On June 30, 2015, the FFIEC released a new Cybersecurity Assessment Tool. The tool is designed to help financial institutions, such as banks and credit unions, identify their inherent cybersecurity risk and assess their cybersecurity preparedness. The release of the tool comes on the cusp of last year’s pilot assessment on cybersecurity preparedness at more than 500 financial institutions.
The FFIEC Cybersecurity Assessment Tool (Assessment) is comprised of the following pdf documents:
- Overview for Chief Executive Officers and Board of Directors
- User’s Guide
- Inherent Risk Profile
- Cybersecurity Maturity
- Additional Resources
While the Assessment is not required, it is encouraged to help financial institutions perform a self-evaluation of their cybersecurity inherent risk and maturity. Executive management and board oversight are also a major theme of the tool.
CEO and Board Responsibilities:
The Assessment puts emphasis on executive and board involvement. The Overview for CEOs and Boards of Directors document provides suggested roles and responsibilities for the CEO and the board. Some of the suggested responsibilities include:
- Approve plans to use the Assessment (Board)
- Develop a plan to conduct the Assessment (CEO)
- Lead employee efforts during the Assessment (CEO)
- Engage management in establishing the institution’s vision, risk appetite, and overall strategic direction (Board)
- Set the target state of cybersecurity preparedness that best aligns to the board of directors’ stated risk appetite (CEO)
- Review, approve, and support plans to address risk management and control weaknesses (CEO)
- Review and approve plans to address any risk management or control weaknesses (Board)
- Analyze and present results (CEO)
- Review management’s analysis and determinations of the Assessment results (Board)
- Oversee ongoing monitoring and changes (CEO)
- Review results of management’s ongoing monitoring (Board)
Inherent Risk Profile
The assessment process primarily consists of two main parts: Inherent Risk Profile and Cybersecurity Maturity. Inherent risk levels incorporate the type, volume, and complexity of the institution’s operations including cybersecurity threats directed at the institution. Inherent risk does not include mitigating controls and can fall in one of five risk levels ranging from Least to Most inherent risk (Figure 1). Inherent risk is determined by evaluating 39 questions across five categories.
Once an institution has determined their inherent risk, they can move to evaluate their cybersecurity maturity. Cybersecurity maturity is determined by answering 494 declarative statements organized into five domains (Cyber Risk Management and Oversight, Threat Intelligence and Collaboration, Cybersecurity Controls, External Dependency Management, and Cyber Incident Management and Resilience). Each declarative statement describes activities supporting assessment factors for each domain. There are five maturity levels starting at the Baseline maturity level and progressing to the highest maturity, the Innovative level (Figure 2). To achieve a maturity level in a domain, all declarative statements in that maturity level and previous levels must be attained and sustained.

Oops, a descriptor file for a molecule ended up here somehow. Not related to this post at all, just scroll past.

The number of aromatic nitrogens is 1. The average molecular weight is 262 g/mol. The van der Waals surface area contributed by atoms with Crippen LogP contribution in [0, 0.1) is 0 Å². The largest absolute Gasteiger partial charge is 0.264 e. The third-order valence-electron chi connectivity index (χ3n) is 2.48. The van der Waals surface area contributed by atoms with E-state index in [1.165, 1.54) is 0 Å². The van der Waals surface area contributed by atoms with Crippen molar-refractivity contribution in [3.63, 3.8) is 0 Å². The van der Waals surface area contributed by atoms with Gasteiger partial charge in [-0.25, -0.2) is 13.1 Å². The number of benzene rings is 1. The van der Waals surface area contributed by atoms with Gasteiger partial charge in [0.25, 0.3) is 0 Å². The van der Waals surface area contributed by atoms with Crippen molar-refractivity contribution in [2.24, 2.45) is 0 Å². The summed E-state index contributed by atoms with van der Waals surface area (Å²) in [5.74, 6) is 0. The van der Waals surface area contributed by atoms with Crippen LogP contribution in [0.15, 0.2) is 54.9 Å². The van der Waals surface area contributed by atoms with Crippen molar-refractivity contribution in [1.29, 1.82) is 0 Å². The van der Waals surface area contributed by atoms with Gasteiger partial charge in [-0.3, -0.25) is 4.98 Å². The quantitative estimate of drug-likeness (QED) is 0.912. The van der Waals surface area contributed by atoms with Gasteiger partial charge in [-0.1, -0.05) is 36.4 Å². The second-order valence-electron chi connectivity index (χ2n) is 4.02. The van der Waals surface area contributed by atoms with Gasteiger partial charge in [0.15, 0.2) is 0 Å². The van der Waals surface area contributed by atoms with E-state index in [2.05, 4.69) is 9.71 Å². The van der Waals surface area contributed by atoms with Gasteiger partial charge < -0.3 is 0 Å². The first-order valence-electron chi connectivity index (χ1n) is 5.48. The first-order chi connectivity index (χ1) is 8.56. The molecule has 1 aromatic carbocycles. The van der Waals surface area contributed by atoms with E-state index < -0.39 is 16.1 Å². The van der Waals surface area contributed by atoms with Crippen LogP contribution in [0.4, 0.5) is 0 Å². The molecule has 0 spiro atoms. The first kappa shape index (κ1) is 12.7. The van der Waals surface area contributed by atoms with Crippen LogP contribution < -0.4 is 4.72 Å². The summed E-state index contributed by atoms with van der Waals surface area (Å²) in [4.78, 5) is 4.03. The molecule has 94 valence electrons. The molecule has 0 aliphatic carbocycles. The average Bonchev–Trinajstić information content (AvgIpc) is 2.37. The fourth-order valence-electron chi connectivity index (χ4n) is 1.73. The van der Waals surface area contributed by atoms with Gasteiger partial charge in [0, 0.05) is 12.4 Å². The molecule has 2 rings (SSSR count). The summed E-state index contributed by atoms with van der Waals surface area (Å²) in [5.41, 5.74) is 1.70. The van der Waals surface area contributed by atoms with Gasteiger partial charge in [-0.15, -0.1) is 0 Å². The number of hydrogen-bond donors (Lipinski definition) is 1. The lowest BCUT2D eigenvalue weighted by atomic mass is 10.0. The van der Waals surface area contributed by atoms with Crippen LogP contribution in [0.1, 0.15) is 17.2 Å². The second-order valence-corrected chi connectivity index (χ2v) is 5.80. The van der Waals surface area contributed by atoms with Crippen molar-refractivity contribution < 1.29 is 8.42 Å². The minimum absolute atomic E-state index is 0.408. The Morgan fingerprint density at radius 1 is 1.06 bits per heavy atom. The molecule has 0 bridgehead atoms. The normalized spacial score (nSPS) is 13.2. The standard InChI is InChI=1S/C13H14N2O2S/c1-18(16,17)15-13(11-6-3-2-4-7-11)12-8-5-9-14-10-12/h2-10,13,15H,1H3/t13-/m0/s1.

Interpreting and Analyzing Assessment Results
Once the Inherent Risk Profile and Cybersecurity Maturity results are complete, management can review inherent risk in relation to maturity for each domain to better understand where they align. In general, as inherent risk increases, maturity levels in each domain should also increase (Figure 3). If management determines the institution’s cybersecurity maturity levels are not appropriate based on the institution’s inherent risk, the institution should consider reducing inherent risk or developing a plan to improve cybersecurity maturity.
This new, voluntary self-assessment is intended to complement, not replace, an institution’s current risk management and cybersecurity program and process. It is designed to be completed periodically and/or as significant operational and technological changes occur.
To access the self-assessment or learn more, visit www.ffiec.gov/cyberassessmenttool.htm.
Russ Horn is the president for CoNetrix. CoNetrix is a provider of information technology consulting, IT/GLBA audits and security testing, Aspire IT hosting, and the developer of Tandem, a security and compliance software. In addition, CoNetrix has developed a free Tandem Cybersecurity Assessment module to help financial intuitions complete the new FFIEC Cybersecurity Assessment Tool. Visit CoNetrix at www.conetrix.com.